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Vada goes abroad

THE ASIAN AGE. | JAGRUTI VERMA
Published : Oct 28, 2017, 1:12 am IST
Updated : Oct 28, 2017, 5:15 pm IST

Words like dadagiri, mirch masala and gulab jamun are now a part of the dictionary.

Vada is perhaps the most interesting word added in the mix.
 Vada is perhaps the most interesting word added in the mix.

The addition of 70 Indian words from different regional languages to the Oxford Dictionary has proved to be a welcome surprise for many Indians. “It will make playing Scrabble easier,” exclaims a tweet.

Words like dadagiri, mirch masala and gulab jamun are now a part of the dictionary. The city’s favourite meal during anytime of the day, vada is perhaps the most interesting word added in the mix. Be it a hurried breakfast in the morning with a dash of sambar, a spicy evening snack stacked between a pav accompanying your glass of cutting chai, or a sweet craving comforter dipped in curd, vada is indeed an essential part of a Mumbaikar’s life.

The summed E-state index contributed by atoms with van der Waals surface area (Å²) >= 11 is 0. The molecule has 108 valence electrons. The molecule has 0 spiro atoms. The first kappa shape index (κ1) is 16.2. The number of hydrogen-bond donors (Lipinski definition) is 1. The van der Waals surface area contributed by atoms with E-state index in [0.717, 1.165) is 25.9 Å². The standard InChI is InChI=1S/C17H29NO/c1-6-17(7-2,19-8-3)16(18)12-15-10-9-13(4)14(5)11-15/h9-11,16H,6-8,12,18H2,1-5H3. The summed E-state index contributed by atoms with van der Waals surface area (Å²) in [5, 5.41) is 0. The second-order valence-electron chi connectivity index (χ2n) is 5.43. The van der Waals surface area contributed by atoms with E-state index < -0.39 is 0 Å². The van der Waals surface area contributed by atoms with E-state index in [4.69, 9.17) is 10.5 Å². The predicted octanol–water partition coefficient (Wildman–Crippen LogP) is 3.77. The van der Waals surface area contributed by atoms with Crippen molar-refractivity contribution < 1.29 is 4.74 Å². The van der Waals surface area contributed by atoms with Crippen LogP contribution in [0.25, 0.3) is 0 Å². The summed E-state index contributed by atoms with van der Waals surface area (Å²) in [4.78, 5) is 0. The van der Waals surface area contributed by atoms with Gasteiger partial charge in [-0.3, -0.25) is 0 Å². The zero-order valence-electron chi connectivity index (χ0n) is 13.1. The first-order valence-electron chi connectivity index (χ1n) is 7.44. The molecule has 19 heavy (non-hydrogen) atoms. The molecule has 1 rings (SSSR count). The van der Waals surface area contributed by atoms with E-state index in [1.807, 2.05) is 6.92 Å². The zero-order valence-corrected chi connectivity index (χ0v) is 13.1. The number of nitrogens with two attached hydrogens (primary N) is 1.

Chef Amrita Raichand, who shares a love for vada pav and Mysore vada, is happy with the inclusion. “I think including vada as a word acknowledges the common man’s food. Our country has a diverse cuisine. The word vada is actually used to denote different dishes in different parts of the country, so this is definitely a positive thing.”

Asha Pawar, who has been selling vada pav at CST Road for the last four years, believes that the “Indian burger” finally has a name. “Often tourists use the term ‘Indian burger’ while asking for a vada pav,” she says, adding, “Since the word is now officially a part of the Oxford Dictionary, I am hoping to serve more tourists.”

Vinod Kale, another vendor, who has been selling vada pav opposite the main gate of the Kalina Campus of the University of Mumbai for the last seven years, says, “I feel pride in knowing that a lot more people will now appreciate the delicacy.”

Tags: vada pav, mysore vada, oxford dictionary
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